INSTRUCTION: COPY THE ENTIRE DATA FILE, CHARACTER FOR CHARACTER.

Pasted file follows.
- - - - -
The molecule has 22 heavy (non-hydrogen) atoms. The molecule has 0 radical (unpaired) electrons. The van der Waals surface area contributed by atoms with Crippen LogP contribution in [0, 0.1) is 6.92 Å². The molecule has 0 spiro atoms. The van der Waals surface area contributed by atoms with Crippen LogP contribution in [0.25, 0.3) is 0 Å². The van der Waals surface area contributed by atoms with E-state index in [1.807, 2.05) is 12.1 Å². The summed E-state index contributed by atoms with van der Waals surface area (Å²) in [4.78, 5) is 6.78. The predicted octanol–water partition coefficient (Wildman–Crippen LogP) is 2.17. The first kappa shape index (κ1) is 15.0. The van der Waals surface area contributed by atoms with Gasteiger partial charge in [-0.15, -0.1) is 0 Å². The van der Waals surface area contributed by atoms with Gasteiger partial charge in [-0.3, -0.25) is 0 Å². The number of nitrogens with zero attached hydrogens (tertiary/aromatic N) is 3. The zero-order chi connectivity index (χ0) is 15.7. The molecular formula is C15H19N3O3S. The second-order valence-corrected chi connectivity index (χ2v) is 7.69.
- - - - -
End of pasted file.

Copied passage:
The molecule has 22 heavy (non-hydrogen) atoms. The molecule has 0 radical (unpaired) electrons. The van der Waals surface area contributed by atoms with Crippen LogP contribution in [0, 0.1) is 6.92 Å². The molecule has 0 spiro atoms. The van der Waals surface area contributed by atoms with Crippen LogP contribution in [0.25, 0.3) is 0 Å². The van der Waals surface area contributed by atoms with E-state index in [1.807, 2.05) is 12.1 Å². The summed E-state index contributed by atoms with van der Waals surface area (Å²) in [4.78, 5) is 6.78. The predicted octanol–water partition coefficient (Wildman–Crippen LogP) is 2.17. The first kappa shape index (κ1) is 15.0. The van der Waals surface area contributed by atoms with Gasteiger partial charge in [-0.15, -0.1) is 0 Å². The van der Waals surface area contributed by atoms with Gasteiger partial charge in [-0.3, -0.25) is 0 Å². The number of nitrogens with zero attached hydrogens (tertiary/aromatic N) is 3. The zero-order chi connectivity index (χ0) is 15.7. The molecular formula is C15H19N3O3S. The second-order valence-corrected chi connectivity index (χ2v) is 7.69.